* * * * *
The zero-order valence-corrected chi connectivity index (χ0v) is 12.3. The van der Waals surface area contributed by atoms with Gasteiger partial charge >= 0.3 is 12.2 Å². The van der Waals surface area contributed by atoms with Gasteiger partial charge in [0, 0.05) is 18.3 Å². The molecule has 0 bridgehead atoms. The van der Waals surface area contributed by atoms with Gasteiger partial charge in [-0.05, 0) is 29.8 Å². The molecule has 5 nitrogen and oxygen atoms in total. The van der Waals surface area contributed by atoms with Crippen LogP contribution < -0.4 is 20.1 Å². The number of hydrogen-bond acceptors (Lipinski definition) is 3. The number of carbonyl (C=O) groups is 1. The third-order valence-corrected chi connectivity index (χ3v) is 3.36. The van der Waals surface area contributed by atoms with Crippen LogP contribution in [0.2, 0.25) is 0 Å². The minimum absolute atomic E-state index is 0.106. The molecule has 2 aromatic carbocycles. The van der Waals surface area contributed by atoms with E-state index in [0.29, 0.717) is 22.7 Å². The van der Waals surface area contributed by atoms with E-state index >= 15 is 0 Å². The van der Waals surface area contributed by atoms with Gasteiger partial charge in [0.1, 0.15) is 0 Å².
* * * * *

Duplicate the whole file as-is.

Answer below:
The zero-order valence-corrected chi connectivity index (χ0v) is 12.3. The van der Waals surface area contributed by atoms with Gasteiger partial charge >= 0.3 is 12.2 Å². The van der Waals surface area contributed by atoms with Gasteiger partial charge in [0, 0.05) is 18.3 Å². The molecule has 0 bridgehead atoms. The van der Waals surface area contributed by atoms with Gasteiger partial charge in [-0.05, 0) is 29.8 Å². The molecule has 5 nitrogen and oxygen atoms in total. The van der Waals surface area contributed by atoms with Crippen LogP contribution < -0.4 is 20.1 Å². The number of hydrogen-bond acceptors (Lipinski definition) is 3. The number of carbonyl (C=O) groups is 1. The third-order valence-corrected chi connectivity index (χ3v) is 3.36. The van der Waals surface area contributed by atoms with Crippen LogP contribution in [0.2, 0.25) is 0 Å². The minimum absolute atomic E-state index is 0.106. The molecule has 2 aromatic carbocycles. The van der Waals surface area contributed by atoms with E-state index in [0.29, 0.717) is 22.7 Å². The van der Waals surface area contributed by atoms with E-state index >= 15 is 0 Å². The van der Waals surface area contributed by atoms with Gasteiger partial charge in [0.1, 0.15) is 0 Å².